Those firefighters who remain in the house looking for people, pets, clues and more fire walk around holding onto walls so they don’t get lost, he added.
Fire Marshall Lisa Garrett explained her role: “to investigate the origin and cause of a fire and interview people.”
Ingram’s character, who had been getting in the way of the first responders, was arrested by deputies.
“I don’t chase people down,” Garrett said. “The sheriff’s department chases people down. He’s going to jail because he’s getting in their [firefighters’] way, and he made threats.”
She starts her investigation in an area with low damage and works her way up to high-damage areas, she said. The samples and evidence she collects are sent to a forensics lab in Roanoke.
Once the victim was on a stretcher under the attention of paramedics, the students drew closer and watched with rapt attention. Carter, stepping into his normal role as paramedic, explained how he reset and stimulated the heart with medicine injected through a leg bone.
An air ambulance — a helicopter — would take the victim to a Roanoke hospital for treatment.
There are several designated landing zones around the county, Sturm said. They are fairly level, open spots of land at least 100 by 100 feet, with permission from the landowners to be used by helicopters, although “they can land anywhere,” he said.
Then Henry County Public Safety Director Matt Tatum conducted a mock press conference with reporters from the Bulletin and a television station. He answered their questions about the fire and responding agencies, but he said he could not give information about the origin or the victim’s injuries.
“We have to respect the individual’s privacy,” he told the students.
In cases of natural disasters, such as tornadoes or flooding, “we use the same resources to respond to multiple incidents at a time,” Tatum said.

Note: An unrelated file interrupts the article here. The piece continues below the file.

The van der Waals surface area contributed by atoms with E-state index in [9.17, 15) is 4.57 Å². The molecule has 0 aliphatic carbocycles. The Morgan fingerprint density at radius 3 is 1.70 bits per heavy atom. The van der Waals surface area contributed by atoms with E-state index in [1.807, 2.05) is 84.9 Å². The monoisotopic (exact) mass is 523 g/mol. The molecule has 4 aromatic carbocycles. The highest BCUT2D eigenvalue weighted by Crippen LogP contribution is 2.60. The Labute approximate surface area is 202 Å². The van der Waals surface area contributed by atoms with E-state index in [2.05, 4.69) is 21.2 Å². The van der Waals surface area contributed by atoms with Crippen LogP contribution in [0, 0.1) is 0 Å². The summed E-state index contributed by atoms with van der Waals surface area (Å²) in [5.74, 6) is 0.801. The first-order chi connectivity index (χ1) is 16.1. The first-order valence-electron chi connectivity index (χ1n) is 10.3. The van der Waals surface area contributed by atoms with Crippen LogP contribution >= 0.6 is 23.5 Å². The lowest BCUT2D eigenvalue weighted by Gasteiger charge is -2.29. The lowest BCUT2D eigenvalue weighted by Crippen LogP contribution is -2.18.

Afterward, students shared their impressions of the scene.
Jariyah Smith of Martinsville and Mallori Lowe of Axton both said “it was cool” to see how the rescue teams work together quickly to save people.
“I like that they got here quickly and cared about everybody,” said Jariyah, 11. However, the controlled nature of the fire and smoke in the fire-training building had surprised her, she said. “I thought we would see the whole house on fire.”
Mallori, 13, said “when they took the person out the window and how long they have to do CPR and how long it takes to get a pulse” were eye-openers for her.
The experience sparked an interest in possibly volunteering for an EMT department: “They can help people, and maybe save somebody’s life,” she said.
Natevis Toney, 12, of Collinsville said he enjoyed the comedy of Ingram’s character as he was laughing while starting the fire and reacting to the firefighters and, later, “when he got chased by the cop.”
The way “they were so fast on getting the person out and had so many techniques to do” was impressive, Natevis said.
Holly Kozelsky is a writer for the Martinsville Bulletin; contact her at 276-638-8801 ext. 243.